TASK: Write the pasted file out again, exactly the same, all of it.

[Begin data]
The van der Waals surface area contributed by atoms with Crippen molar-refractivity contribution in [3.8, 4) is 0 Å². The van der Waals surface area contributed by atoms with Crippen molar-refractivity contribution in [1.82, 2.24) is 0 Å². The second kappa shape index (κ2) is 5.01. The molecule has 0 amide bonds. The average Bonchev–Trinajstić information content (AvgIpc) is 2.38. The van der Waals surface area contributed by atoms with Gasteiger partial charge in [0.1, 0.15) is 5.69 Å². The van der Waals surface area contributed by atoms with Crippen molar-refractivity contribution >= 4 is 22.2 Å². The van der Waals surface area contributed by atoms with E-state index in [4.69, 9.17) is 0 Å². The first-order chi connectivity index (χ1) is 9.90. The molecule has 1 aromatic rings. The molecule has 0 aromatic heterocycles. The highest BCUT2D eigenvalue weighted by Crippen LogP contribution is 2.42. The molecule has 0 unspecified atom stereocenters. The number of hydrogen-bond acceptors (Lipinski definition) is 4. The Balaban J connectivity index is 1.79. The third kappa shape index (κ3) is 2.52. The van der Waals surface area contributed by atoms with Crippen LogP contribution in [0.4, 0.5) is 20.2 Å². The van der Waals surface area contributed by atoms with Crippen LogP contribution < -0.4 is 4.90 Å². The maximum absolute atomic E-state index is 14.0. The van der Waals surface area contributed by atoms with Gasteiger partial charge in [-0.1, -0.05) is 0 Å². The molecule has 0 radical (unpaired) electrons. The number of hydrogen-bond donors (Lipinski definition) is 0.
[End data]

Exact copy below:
The van der Waals surface area contributed by atoms with Crippen molar-refractivity contribution in [3.8, 4) is 0 Å². The van der Waals surface area contributed by atoms with Crippen molar-refractivity contribution in [1.82, 2.24) is 0 Å². The second kappa shape index (κ2) is 5.01. The molecule has 0 amide bonds. The average Bonchev–Trinajstić information content (AvgIpc) is 2.38. The van der Waals surface area contributed by atoms with Gasteiger partial charge in [0.1, 0.15) is 5.69 Å². The van der Waals surface area contributed by atoms with Crippen molar-refractivity contribution >= 4 is 22.2 Å². The van der Waals surface area contributed by atoms with E-state index in [4.69, 9.17) is 0 Å². The first-order chi connectivity index (χ1) is 9.90. The molecule has 1 aromatic rings. The molecule has 0 aromatic heterocycles. The highest BCUT2D eigenvalue weighted by Crippen LogP contribution is 2.42. The molecule has 0 unspecified atom stereocenters. The number of hydrogen-bond acceptors (Lipinski definition) is 4. The Balaban J connectivity index is 1.79. The third kappa shape index (κ3) is 2.52. The van der Waals surface area contributed by atoms with Crippen LogP contribution in [0.4, 0.5) is 20.2 Å². The van der Waals surface area contributed by atoms with Crippen LogP contribution < -0.4 is 4.90 Å². The maximum absolute atomic E-state index is 14.0. The van der Waals surface area contributed by atoms with Gasteiger partial charge in [-0.1, -0.05) is 0 Å². The molecule has 0 radical (unpaired) electrons. The number of hydrogen-bond donors (Lipinski definition) is 0.